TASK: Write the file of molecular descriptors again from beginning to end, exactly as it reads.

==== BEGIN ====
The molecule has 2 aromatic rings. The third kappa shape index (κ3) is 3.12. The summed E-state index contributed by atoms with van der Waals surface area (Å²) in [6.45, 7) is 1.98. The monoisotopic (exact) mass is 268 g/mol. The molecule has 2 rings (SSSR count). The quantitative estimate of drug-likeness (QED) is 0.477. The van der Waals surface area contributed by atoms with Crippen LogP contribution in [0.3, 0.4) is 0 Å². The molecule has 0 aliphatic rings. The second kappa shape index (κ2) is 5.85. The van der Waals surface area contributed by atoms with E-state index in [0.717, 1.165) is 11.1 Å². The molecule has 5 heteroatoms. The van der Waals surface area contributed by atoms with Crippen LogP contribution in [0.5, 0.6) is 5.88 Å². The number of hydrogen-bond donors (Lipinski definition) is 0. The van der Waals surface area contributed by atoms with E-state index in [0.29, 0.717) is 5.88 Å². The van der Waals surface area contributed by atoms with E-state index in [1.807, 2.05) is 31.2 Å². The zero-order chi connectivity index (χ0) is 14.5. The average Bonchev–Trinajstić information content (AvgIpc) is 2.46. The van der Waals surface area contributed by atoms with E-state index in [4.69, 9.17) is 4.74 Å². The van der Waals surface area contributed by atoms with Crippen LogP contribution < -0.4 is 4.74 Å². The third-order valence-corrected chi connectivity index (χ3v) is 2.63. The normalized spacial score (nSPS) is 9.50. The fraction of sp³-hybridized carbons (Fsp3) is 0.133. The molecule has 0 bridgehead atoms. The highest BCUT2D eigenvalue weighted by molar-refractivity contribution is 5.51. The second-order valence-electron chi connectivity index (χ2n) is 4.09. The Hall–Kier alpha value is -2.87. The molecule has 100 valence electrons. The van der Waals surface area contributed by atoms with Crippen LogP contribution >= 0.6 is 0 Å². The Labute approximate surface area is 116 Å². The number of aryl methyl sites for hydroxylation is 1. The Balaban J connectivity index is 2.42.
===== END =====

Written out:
The molecule has 2 aromatic rings. The third kappa shape index (κ3) is 3.12. The summed E-state index contributed by atoms with van der Waals surface area (Å²) in [6.45, 7) is 1.98. The monoisotopic (exact) mass is 268 g/mol. The molecule has 2 rings (SSSR count). The quantitative estimate of drug-likeness (QED) is 0.477. The van der Waals surface area contributed by atoms with Crippen LogP contribution in [0.3, 0.4) is 0 Å². The molecule has 0 aliphatic rings. The second kappa shape index (κ2) is 5.85. The van der Waals surface area contributed by atoms with E-state index in [0.717, 1.165) is 11.1 Å². The molecule has 5 heteroatoms. The van der Waals surface area contributed by atoms with Crippen LogP contribution in [0.5, 0.6) is 5.88 Å². The number of hydrogen-bond donors (Lipinski definition) is 0. The van der Waals surface area contributed by atoms with E-state index in [0.29, 0.717) is 5.88 Å². The van der Waals surface area contributed by atoms with E-state index in [1.807, 2.05) is 31.2 Å². The zero-order chi connectivity index (χ0) is 14.5. The average Bonchev–Trinajstić information content (AvgIpc) is 2.46. The van der Waals surface area contributed by atoms with E-state index in [4.69, 9.17) is 4.74 Å². The van der Waals surface area contributed by atoms with Crippen LogP contribution < -0.4 is 4.74 Å². The third-order valence-corrected chi connectivity index (χ3v) is 2.63. The normalized spacial score (nSPS) is 9.50. The fraction of sp³-hybridized carbons (Fsp3) is 0.133. The molecule has 0 bridgehead atoms. The highest BCUT2D eigenvalue weighted by molar-refractivity contribution is 5.51. The second-order valence-electron chi connectivity index (χ2n) is 4.09. The Hall–Kier alpha value is -2.87. The molecule has 100 valence electrons. The van der Waals surface area contributed by atoms with Crippen LogP contribution >= 0.6 is 0 Å². The Labute approximate surface area is 116 Å². The number of aryl methyl sites for hydroxylation is 1. The Balaban J connectivity index is 2.42.